Raise the BAR on Decontamination.
First Line Technology’s ConnectNext virtual series allows us to share best practices and education with regards to decontamination. In the episode below, we interview Dr. Christina Baxter, Hazmat SME, on the latest development in decontamination – the BAR Method. This new method – Blot, Apply, Remove is a faster, safer, and more effective method to decontamination.
Each ConnectNext session concludes with a question and answer segment. Below are a few questions we asked.
Q: You mention decontamination residue as an environmental issue. Can waiting for a holding tank contribute to additional runoff of a chemical agent? Will this delay the start of the decontamination process?
A: Regardless of advanced hazmat experience, first responders on scene will need to decontaminate as soon as possible. Immediately use an absorbent material to blot any residual chemicals and remove outer layers of clothing. Once additional personnel arrive, clean targeted areas where irritation occurs. Unless pain is evident, apply water as soon as possible.
In 2000, the U.S. Environmental Protection Agency (EPA) issued a statement allowing responders to prioritize actions to save human lives and protect health. Address all threats first. Then, take action to contain contamination (including decontamination runoff) and reduce environmental consequences.
Q: Can applying a decontaminant solution to clothing penetrate through to skin (i.e. organophosphates)?
A: Wearing an NFPA-certified suit will prevent chemical agents from pushing through fabric and on to skin. NFPA-Certified suits go through a variety of tests during the certification process to ensure safety. One of these tests is the “shower test”. During a shower test, high pressure water treated with a surfactant is sprayed from multiple directions toward the suit. These suits must pass the shower test for 60 minutes (NFPA 1991), 20 minutes (NFPA 1994 Class 1 and 2), 8 minutes (NFPA 1994 Class 3), or 4 minutes (NFPA 1994 Class 4) in order to be certified. This ensures the suits can withstand liquid splashes from multiple directions as well as a decontamination solution.
However, suits that are not certified can be dangerous to decontaminate. Non-certified suits can absorb chemical agents through the seams, interfaces, and closures. In this case, you will need to carefully cut the operator out of the garment. To do this, carefully blot the areas where cut lines will be made. This will minimize any left over contaminant from finding its way into the cut lines.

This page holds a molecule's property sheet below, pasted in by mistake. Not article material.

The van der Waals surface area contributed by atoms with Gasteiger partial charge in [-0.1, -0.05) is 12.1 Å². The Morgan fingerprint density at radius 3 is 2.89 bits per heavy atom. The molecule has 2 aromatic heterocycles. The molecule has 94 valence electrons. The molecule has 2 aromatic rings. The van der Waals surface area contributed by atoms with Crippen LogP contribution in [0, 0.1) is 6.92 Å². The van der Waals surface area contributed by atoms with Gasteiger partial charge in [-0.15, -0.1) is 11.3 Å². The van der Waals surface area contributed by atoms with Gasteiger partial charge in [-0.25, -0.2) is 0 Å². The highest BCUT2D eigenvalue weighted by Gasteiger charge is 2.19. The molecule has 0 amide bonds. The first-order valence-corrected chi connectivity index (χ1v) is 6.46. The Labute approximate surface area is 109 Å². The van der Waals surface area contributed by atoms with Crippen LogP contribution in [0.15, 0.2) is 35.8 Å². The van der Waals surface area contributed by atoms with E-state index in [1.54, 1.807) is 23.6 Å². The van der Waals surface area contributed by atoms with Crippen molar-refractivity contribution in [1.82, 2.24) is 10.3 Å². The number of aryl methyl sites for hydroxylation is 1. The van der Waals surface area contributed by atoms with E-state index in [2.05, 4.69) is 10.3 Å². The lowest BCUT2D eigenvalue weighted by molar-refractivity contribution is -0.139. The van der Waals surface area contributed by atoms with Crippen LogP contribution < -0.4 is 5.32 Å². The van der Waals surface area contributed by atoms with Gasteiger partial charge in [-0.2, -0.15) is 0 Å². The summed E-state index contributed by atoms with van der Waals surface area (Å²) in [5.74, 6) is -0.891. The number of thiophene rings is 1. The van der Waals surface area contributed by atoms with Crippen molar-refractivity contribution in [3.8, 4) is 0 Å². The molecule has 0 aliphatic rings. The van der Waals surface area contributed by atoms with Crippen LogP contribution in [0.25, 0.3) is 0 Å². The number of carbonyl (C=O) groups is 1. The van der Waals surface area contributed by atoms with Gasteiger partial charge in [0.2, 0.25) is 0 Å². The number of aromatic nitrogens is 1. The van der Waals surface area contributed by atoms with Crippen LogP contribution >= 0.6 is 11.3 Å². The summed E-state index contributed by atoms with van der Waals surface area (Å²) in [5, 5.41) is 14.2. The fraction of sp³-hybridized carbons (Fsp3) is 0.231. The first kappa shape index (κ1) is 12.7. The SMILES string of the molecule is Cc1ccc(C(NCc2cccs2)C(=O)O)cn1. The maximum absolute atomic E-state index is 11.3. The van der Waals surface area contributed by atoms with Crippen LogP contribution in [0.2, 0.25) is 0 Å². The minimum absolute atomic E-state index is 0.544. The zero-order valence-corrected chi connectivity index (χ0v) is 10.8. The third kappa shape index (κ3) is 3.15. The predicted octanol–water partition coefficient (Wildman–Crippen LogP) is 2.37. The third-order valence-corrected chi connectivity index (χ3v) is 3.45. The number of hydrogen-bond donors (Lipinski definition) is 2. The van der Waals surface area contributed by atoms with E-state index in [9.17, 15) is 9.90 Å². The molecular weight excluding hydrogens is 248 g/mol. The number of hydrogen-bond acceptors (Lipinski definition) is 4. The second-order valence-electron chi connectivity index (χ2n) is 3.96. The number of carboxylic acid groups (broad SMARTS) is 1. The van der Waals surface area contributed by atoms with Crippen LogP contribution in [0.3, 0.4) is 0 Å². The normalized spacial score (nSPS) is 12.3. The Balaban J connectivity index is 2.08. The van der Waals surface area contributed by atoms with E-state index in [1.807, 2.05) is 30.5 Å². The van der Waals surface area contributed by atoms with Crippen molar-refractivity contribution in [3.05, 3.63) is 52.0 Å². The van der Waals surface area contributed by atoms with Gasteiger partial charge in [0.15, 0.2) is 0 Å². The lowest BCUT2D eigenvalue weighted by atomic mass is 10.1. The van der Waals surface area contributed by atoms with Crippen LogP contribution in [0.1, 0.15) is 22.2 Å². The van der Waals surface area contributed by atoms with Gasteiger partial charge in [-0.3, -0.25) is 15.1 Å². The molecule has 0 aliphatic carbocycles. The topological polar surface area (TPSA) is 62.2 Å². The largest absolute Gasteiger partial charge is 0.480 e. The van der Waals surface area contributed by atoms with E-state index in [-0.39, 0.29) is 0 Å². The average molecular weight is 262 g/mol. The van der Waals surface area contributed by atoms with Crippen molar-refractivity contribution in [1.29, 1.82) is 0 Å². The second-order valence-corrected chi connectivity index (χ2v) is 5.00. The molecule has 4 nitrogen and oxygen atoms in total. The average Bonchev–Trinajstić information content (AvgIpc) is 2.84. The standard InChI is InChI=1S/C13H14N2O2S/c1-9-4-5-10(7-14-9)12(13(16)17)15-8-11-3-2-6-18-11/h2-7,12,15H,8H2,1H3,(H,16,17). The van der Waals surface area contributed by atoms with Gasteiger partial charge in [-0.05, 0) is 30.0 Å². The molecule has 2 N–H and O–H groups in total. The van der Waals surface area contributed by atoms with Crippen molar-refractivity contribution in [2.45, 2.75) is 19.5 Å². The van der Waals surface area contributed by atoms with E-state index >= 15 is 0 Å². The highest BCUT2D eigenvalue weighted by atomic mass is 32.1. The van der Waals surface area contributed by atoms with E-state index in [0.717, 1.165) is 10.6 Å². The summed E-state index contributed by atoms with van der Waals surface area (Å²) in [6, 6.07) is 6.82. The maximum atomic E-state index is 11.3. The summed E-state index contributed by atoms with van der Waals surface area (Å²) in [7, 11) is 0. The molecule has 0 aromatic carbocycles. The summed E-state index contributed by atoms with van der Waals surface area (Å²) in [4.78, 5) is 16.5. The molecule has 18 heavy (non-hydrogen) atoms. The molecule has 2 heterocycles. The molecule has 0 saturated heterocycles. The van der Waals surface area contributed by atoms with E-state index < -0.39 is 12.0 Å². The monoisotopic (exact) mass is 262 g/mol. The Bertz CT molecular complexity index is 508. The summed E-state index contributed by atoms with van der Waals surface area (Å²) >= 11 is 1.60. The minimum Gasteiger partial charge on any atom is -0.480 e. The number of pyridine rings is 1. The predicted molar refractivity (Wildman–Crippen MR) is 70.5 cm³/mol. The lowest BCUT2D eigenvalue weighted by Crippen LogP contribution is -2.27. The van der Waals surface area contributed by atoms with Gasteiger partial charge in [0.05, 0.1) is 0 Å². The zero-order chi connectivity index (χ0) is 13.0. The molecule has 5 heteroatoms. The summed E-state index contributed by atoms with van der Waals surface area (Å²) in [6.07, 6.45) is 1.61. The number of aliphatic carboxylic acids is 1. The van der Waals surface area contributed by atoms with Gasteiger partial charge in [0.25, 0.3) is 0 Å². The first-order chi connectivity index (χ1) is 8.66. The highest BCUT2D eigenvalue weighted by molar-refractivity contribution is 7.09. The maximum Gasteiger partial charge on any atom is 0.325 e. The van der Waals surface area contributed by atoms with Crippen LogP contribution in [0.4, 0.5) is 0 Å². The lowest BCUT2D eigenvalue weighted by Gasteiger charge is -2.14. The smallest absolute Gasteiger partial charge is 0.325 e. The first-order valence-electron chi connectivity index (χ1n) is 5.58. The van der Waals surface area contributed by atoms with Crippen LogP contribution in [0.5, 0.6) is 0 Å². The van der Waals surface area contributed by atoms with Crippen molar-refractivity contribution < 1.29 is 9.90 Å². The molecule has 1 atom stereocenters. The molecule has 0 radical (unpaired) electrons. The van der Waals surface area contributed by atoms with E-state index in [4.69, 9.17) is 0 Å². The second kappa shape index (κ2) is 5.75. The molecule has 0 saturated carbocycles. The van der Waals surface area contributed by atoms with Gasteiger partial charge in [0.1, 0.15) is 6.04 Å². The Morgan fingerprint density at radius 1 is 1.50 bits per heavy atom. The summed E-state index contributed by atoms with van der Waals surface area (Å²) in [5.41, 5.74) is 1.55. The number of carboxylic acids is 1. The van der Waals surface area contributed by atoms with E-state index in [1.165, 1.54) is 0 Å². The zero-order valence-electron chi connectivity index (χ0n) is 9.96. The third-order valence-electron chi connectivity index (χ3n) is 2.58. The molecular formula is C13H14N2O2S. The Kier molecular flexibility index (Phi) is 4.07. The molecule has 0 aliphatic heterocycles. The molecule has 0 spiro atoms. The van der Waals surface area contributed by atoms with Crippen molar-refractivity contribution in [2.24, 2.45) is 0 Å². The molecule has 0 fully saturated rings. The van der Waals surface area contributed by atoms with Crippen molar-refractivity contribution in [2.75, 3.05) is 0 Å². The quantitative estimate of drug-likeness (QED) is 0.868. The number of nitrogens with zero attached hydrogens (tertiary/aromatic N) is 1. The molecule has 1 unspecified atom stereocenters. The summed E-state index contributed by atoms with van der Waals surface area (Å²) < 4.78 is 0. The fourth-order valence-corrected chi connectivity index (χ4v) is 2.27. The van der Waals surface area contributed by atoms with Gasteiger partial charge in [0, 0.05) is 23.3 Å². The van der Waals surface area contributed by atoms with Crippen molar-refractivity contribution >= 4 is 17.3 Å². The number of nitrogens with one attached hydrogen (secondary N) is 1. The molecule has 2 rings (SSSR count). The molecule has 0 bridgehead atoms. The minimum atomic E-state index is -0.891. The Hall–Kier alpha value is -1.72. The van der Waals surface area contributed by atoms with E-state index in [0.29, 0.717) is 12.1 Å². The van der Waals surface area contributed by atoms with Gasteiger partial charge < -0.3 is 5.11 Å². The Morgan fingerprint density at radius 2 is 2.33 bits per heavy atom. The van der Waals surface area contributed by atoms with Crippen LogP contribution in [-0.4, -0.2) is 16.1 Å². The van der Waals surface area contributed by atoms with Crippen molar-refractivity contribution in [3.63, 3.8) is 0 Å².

Blotting vs. Traditional Methods
Q: How much time does blotting save compared to 90 seconds of wet decontamination?
A: The blotting method is significantly faster than wet decontamination. Additionally, blotting alone is over 90% effective at removing the bulk of contaminants.
If required, spot washing can take just as long as the wet decontamination process. Here, you are focusing on a specific area which requires individualized attention on the few people who need it.
Neutralizing Chemical Agents
Q: Is neutralization of a chemical agent important when using a decontaminate on the outer layer of clothing?
A: It is critical to neutralize any chemical agent to clothing before the doffing process. This will limit the potential of secondary contamination. For standard neutralization agents like hypochlorite, peroxide, peracetic acid, etc., the degradation products are characterized, but they are often not quantified.
For example, A-series agents are not as widely characterized as most other materials. Raising the pH of the decontamination solution can increase the speed of hydrolysis. However, hydrolysis will also cause the production of hydrogen fluoride, hydrogen chloride, hydrogen cyanide, and downstream oximes. While these are far less toxic than the original A-series agent, they are much more volatile and could become problematic as they move freely. The original A-series agent has very low volatility.
Q: Finally, what is known about byproducts that are produced as a result of using a decontaminant? Are they as hazardous as the agent itself?
Bleach or dry bleach powders have a tendency to produce toxic metabolites. These toxic metabolites may be nerve agents on their own. Most importantly, while they might not be as toxic, they can have a higher vapor pressure.